There are no operational issues here. No individual Internet protocol or technology “many of us use” was named. The patent was invalid on its face, as it only described an abstract idea — “Providing an internet third party data channel” — in the most general terms possible, not as an invention, as required by U.S. patent law.

The only difference between Cloudfare and BB’s other victims was that, rather than compute the instant cost-benefit analysis most companies do (“It will cost us tens of thousands to fight this, but only a few thousand to settle” ), Cloudfare valiantly chose to stand on principle, rather than mathematics, and fought the claim. By that simple act, the case by BB was thrown out virtually instantaneously.

Judge Vince Chhabria held that “abstract ideas are not patentable” and Blackbird’s assertion of the patent “attempts to monopolize the abstract idea of monitoring a preexisting data stream between a server and a client” was not an invention. The case was rejected before it started because the court found Blackbird’s patent to be invalid.

The choice to fold or fight in a patent troll battle is clearly a philosophical one, not a network operational decision. Now, rather than lengthen this out-of-policy thread further, I will take the non-valiant “fold” path, and leave the rest of you to your perpetual arguments.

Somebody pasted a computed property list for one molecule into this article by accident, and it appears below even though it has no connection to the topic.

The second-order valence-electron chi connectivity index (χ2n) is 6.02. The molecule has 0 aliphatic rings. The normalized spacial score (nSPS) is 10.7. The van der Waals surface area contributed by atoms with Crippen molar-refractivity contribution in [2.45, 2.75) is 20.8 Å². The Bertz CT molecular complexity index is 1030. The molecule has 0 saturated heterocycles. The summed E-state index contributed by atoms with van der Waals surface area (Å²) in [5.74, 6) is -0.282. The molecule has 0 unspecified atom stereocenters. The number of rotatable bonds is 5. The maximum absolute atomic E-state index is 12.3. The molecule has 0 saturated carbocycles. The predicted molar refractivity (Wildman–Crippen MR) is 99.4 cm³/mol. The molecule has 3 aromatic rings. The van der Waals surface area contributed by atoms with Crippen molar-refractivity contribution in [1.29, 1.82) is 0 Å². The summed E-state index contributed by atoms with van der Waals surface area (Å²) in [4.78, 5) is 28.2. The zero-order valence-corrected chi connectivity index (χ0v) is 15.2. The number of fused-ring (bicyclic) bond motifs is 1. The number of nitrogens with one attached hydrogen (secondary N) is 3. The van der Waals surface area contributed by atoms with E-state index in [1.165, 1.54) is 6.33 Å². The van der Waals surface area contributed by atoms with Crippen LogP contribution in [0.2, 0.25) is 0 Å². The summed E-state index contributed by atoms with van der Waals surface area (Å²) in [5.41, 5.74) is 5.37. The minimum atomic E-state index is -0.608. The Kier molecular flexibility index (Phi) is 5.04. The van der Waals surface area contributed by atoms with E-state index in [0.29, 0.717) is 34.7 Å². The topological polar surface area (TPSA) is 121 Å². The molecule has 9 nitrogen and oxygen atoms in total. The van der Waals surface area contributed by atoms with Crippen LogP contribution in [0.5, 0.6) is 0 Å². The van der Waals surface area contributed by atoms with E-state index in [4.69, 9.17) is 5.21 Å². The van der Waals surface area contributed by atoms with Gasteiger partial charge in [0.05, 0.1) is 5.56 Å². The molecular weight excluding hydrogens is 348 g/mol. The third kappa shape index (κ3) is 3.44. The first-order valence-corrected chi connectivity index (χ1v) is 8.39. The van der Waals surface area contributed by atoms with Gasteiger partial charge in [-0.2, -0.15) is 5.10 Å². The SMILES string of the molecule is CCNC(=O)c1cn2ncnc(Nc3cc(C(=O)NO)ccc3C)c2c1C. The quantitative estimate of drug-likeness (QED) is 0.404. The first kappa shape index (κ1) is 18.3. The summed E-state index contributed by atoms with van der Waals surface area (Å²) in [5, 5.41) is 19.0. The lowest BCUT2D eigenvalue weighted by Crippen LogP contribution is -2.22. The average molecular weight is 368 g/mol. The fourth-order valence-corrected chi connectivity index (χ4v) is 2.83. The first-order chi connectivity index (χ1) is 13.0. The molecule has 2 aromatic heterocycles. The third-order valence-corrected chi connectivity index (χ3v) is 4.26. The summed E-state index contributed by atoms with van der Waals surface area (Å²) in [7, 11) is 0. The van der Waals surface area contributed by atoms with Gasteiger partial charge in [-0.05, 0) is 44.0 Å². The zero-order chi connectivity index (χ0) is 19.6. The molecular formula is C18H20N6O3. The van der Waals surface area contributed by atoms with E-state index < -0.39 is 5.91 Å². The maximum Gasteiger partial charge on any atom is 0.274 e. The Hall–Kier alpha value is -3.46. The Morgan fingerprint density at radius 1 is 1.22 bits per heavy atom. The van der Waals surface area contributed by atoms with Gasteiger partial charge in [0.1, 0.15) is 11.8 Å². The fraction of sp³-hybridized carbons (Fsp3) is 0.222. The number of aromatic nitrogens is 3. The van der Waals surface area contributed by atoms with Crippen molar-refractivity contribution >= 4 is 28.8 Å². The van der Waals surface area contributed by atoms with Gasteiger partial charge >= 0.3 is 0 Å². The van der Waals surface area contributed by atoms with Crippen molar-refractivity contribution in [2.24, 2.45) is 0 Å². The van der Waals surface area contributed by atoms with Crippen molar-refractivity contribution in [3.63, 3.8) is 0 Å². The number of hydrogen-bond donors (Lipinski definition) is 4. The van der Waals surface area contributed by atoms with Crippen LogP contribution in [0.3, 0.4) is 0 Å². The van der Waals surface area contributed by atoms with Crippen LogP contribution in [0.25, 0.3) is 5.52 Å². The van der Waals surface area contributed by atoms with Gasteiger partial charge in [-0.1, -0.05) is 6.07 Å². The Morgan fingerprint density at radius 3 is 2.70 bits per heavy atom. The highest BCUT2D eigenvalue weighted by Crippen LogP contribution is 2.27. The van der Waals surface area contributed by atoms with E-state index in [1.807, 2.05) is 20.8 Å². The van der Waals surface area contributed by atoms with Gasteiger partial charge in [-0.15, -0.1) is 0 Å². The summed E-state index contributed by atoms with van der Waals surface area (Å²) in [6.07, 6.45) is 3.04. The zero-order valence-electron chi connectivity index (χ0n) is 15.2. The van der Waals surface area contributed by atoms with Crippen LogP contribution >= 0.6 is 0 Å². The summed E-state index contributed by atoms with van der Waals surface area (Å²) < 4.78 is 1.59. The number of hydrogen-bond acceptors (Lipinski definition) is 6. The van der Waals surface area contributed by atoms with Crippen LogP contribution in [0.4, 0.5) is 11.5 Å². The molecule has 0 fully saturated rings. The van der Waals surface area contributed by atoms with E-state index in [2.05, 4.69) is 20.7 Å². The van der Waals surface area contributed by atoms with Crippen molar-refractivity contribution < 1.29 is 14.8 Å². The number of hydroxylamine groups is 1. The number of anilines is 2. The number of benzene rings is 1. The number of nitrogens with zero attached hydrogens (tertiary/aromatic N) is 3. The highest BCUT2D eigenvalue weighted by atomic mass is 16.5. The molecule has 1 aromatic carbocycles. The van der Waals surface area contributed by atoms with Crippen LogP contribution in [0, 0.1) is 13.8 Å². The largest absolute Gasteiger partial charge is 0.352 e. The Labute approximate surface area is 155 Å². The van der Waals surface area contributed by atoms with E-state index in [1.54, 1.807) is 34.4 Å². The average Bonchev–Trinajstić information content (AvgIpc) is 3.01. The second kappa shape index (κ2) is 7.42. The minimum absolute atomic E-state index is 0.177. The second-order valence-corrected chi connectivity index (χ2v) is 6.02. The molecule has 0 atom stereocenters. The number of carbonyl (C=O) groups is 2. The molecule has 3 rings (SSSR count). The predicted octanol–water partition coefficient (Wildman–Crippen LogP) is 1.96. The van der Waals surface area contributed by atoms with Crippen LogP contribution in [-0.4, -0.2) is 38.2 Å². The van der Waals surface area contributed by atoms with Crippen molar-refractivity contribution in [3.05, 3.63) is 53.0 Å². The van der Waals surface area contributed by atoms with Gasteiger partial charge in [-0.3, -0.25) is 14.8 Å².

Respectfully Mel, the patent with Blackbird may well have been that -
my reading of the past case agrees with yours for the most part - but
the current case is Sable Networks suing Cloudflare over a patent
involving routers. Given the patent involved and the choice of
Cloudflare as a target, this well could snowball into a situation
where ANYONE using a router would be considered to be infringing, and
I submit that such a broad possible hit against the operator community
in general is most certainly a danger that operators should be aware
of, and if possible assist with defeating.

I'm well aware you said you were folding, but I think you were
accidentally looking at only the original case from a couple of years
ago, not the current case that is what brought this up - which is why
a number of us feel it meets the letter of the rules, as well as the



Looking at the usage guidelines
NANOG Mailing-List Usage Guidelines, did you notice the section
"How to report a violation of these guidelines"? #1 states "Subscribers who
are subject to or wish to report a violation of these guidelines should
contact us at admins [at]" Did you make such a complaint?

I didn't notice anything stating reporting it on-list is an option. In fact
rule #15 seems to prohibit filing complaints on list. I'm certainly not going
to make a formal complaint over what I'm sure is an out-of-character email.

FWIW, I found this of great interest. The existence of overly broad patents
such as this harms the entire operator community and internet in general.